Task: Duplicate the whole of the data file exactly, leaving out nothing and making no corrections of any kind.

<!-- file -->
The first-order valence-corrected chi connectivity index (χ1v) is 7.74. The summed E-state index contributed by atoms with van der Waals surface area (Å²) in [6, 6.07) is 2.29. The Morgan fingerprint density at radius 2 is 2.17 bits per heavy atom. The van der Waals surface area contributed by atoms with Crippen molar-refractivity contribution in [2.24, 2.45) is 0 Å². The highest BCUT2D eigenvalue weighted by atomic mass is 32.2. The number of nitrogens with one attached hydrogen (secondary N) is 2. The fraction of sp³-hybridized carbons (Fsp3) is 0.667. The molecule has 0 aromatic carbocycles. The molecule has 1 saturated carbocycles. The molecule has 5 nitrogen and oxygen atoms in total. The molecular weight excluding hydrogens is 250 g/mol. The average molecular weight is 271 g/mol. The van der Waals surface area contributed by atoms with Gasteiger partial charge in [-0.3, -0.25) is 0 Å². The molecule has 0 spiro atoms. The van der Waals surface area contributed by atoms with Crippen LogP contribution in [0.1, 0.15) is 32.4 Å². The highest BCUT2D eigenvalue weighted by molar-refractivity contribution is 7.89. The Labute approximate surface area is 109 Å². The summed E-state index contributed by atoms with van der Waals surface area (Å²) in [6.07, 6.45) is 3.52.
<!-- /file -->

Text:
The first-order valence-corrected chi connectivity index (χ1v) is 7.74. The summed E-state index contributed by atoms with van der Waals surface area (Å²) in [6, 6.07) is 2.29. The Morgan fingerprint density at radius 2 is 2.17 bits per heavy atom. The van der Waals surface area contributed by atoms with Crippen molar-refractivity contribution in [2.24, 2.45) is 0 Å². The highest BCUT2D eigenvalue weighted by atomic mass is 32.2. The number of nitrogens with one attached hydrogen (secondary N) is 2. The fraction of sp³-hybridized carbons (Fsp3) is 0.667. The molecule has 0 aromatic carbocycles. The molecule has 1 saturated carbocycles. The molecule has 5 nitrogen and oxygen atoms in total. The molecular weight excluding hydrogens is 250 g/mol. The average molecular weight is 271 g/mol. The van der Waals surface area contributed by atoms with Gasteiger partial charge in [-0.3, -0.25) is 0 Å². The molecule has 0 spiro atoms. The van der Waals surface area contributed by atoms with Crippen LogP contribution in [0.1, 0.15) is 32.4 Å². The highest BCUT2D eigenvalue weighted by molar-refractivity contribution is 7.89. The Labute approximate surface area is 109 Å². The summed E-state index contributed by atoms with van der Waals surface area (Å²) in [6.07, 6.45) is 3.52.